Unfortunately, this article is useless. I suspect the USGS study, as described, unfortunately, is also useless. Think about it. How many square miles exist in Wayne County? How many Townships? Only thirty four private water wells were tested. Two thirds, or, 21, showed “some level of detectable methane”, that fell into a “low to moderate” range. The article does not define “some level of detectable”, or, “low to moderate”. Out of the 21 “some level of detectable methane”, either 2, or 3 (this needs further definition) of the 21 or 34 wells had “relatively elevated levels”. Again, there is no figure given to show what “relatively elevated” means. Also, there is no context given as to what a serious/dangerous level of methane is, so that one might have something to sink their teeth into., There is also no statement as to whether the methane is biogenic or thermogenic in nature. Lastly, were the wells tested evenly distributed over all of Wayne County? Most of us know where the Lackawanna Syncline (the “line of death”) runs. Are the 2 or 3 water wells of “relatively elevated” methane located north and west of the Syncline, or, are they near Honesdale, where gas is piped to homes (gas is not piped to Wayne county homes in general). Damascus Citizens had a methane study performed for Damascus Township, PA. That is real data. Damascus Citizens has also paid to have other Township’s methane levels tested.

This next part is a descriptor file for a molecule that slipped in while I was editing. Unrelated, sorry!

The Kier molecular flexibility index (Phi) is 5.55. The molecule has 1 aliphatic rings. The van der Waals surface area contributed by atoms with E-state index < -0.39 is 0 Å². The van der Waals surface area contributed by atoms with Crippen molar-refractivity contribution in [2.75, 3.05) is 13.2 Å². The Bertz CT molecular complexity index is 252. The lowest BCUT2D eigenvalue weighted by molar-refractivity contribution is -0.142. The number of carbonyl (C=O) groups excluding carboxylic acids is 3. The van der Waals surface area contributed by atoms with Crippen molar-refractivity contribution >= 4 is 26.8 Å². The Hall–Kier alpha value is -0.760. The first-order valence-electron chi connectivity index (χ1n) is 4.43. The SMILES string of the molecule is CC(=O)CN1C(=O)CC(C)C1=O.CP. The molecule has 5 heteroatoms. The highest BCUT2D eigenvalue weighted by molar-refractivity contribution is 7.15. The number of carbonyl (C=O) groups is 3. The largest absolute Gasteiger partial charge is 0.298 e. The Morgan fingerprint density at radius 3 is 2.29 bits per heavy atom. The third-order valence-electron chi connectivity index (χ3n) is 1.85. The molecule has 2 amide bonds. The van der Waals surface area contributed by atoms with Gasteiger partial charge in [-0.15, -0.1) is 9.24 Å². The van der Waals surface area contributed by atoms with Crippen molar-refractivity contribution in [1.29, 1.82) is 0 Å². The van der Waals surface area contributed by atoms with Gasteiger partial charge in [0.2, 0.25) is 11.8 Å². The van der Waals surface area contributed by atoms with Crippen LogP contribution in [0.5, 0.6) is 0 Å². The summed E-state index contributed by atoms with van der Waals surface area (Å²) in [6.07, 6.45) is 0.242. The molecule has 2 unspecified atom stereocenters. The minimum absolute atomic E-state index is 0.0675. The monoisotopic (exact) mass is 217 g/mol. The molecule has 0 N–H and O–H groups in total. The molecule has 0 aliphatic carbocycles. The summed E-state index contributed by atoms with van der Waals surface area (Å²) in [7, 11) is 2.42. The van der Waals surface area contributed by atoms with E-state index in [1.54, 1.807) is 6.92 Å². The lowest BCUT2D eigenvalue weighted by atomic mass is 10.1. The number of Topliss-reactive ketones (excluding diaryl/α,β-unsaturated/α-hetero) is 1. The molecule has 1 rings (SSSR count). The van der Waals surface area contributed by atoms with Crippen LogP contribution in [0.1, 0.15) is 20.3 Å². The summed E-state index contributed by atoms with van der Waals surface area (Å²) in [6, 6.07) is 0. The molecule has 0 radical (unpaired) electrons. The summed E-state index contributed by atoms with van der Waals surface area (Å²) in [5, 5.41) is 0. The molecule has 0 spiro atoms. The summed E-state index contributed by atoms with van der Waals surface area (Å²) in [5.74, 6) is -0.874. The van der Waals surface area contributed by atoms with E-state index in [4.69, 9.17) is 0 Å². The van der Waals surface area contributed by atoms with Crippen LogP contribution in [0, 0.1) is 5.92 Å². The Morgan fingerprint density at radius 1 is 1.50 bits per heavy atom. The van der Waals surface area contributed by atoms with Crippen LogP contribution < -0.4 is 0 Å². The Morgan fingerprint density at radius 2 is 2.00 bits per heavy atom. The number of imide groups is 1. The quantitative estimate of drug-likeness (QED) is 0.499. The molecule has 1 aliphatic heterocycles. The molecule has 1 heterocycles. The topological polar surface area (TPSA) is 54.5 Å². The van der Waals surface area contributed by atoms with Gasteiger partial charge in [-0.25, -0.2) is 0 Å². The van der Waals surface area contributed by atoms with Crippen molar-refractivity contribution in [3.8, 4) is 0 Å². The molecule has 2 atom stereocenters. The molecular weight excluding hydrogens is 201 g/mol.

In summary, a heck of a lot more serious study should be performed before an article is written which “65%” of private water wells in Wayne county

    • JimBarth

      My computer froze…in closing, “In summary, a heck of a lot more serious study should be performed before an article is written that implies that 65% of private water wells in Wayne County are contaminated with “some level of detectable methane”.”

    • AlSever

      Yes, but if there was a gas well in either county, you would be blaming it for these wells having methane!

      • JimBarth

        There are production wells in Wayne County, over in the Susquehanna Basin sliver of the County, probably not too many. There were about 5 “exploratory” wells drilled in Wayne County (Delaware River Basin portion), starting up near Hancock, and proceeding along the Delaware down to Damascus Township. Continuing in the DRB portion, there was the Robson Test well in Oregon Township that Chesapeake drilled in 2009, and there was the Stone Energy well that was drilled on the Matoushek property back in June of 2008, that the DRBC prevented being fracked. It was drilled in violation of then DRBC rules, without DRBC permits. All these wells were vertical, but don’t forget that the Dimock 9 square mile contaminating Cabot wells drilled were vertical, and had not been fracked.
        How long did you work for PA DEP Mr. Sever, and, when did you retire? Any other thoughts about what I might or might not do?

        • AlSever

          Immolation by using natural gas would be a nice gesture! a great way to prove that you are really serious and not just making noise!

    • FrackDaddy

      Wow, you are trying very hard to dismiss this study! Does it threaten your lies and fear mongering?

      • JimBarth

        You wrote to Dean Marshall above: “Dean, why do you feel the need to call names, and insult people? That seems to be a very common thing with folks like you? ”
        Yet here, you immediately follow by calling me a liar and a fear mongerer.
        “Folks like you” (as you wrote), have no shame. Is it because you write under an anonymous “FrackDaddy”, and feel invisible, part of the fracking mob mentality? Does it make you feel stronger and safer when you insult people?